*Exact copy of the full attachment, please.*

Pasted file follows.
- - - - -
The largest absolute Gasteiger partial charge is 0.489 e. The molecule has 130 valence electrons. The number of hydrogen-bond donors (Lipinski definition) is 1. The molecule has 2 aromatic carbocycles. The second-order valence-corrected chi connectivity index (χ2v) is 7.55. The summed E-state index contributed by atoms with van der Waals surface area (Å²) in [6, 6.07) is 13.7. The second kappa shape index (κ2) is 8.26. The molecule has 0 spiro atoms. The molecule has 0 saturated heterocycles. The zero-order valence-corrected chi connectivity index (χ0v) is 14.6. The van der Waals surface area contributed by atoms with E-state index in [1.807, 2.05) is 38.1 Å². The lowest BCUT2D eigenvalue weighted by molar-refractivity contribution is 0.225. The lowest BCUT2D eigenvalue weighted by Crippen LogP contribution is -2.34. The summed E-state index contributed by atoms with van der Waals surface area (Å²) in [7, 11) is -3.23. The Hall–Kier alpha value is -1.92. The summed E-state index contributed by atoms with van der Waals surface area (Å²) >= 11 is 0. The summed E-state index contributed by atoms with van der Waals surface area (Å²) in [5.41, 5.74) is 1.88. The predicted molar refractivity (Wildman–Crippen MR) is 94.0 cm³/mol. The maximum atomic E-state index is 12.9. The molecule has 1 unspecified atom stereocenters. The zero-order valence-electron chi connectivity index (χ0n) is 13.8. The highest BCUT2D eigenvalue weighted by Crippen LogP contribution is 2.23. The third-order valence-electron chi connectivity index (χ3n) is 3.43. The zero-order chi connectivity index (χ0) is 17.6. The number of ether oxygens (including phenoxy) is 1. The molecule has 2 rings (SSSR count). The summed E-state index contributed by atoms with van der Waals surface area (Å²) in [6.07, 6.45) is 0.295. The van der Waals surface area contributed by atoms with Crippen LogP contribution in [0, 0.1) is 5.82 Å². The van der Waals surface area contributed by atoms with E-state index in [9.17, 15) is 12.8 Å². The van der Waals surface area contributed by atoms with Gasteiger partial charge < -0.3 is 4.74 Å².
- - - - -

The largest absolute Gasteiger partial charge is 0.489 e. The molecule has 130 valence electrons. The number of hydrogen-bond donors (Lipinski definition) is 1. The molecule has 2 aromatic carbocycles. The second-order valence-corrected chi connectivity index (χ2v) is 7.55. The summed E-state index contributed by atoms with van der Waals surface area (Å²) in [6, 6.07) is 13.7. The second kappa shape index (κ2) is 8.26. The molecule has 0 spiro atoms. The molecule has 0 saturated heterocycles. The zero-order valence-corrected chi connectivity index (χ0v) is 14.6. The van der Waals surface area contributed by atoms with E-state index in [1.807, 2.05) is 38.1 Å². The lowest BCUT2D eigenvalue weighted by molar-refractivity contribution is 0.225. The lowest BCUT2D eigenvalue weighted by Crippen LogP contribution is -2.34. The summed E-state index contributed by atoms with van der Waals surface area (Å²) in [7, 11) is -3.23. The Hall–Kier alpha value is -1.92. The summed E-state index contributed by atoms with van der Waals surface area (Å²) >= 11 is 0. The summed E-state index contributed by atoms with van der Waals surface area (Å²) in [5.41, 5.74) is 1.88. The predicted molar refractivity (Wildman–Crippen MR) is 94.0 cm³/mol. The maximum atomic E-state index is 12.9. The molecule has 1 unspecified atom stereocenters. The zero-order valence-electron chi connectivity index (χ0n) is 13.8. The highest BCUT2D eigenvalue weighted by Crippen LogP contribution is 2.23. The third-order valence-electron chi connectivity index (χ3n) is 3.43. The zero-order chi connectivity index (χ0) is 17.6. The number of ether oxygens (including phenoxy) is 1. The molecule has 2 rings (SSSR count). The summed E-state index contributed by atoms with van der Waals surface area (Å²) in [6.07, 6.45) is 0.295. The van der Waals surface area contributed by atoms with Crippen LogP contribution in [0, 0.1) is 5.82 Å². The van der Waals surface area contributed by atoms with E-state index in [9.17, 15) is 12.8 Å². The van der Waals surface area contributed by atoms with Gasteiger partial charge < -0.3 is 4.74 Å².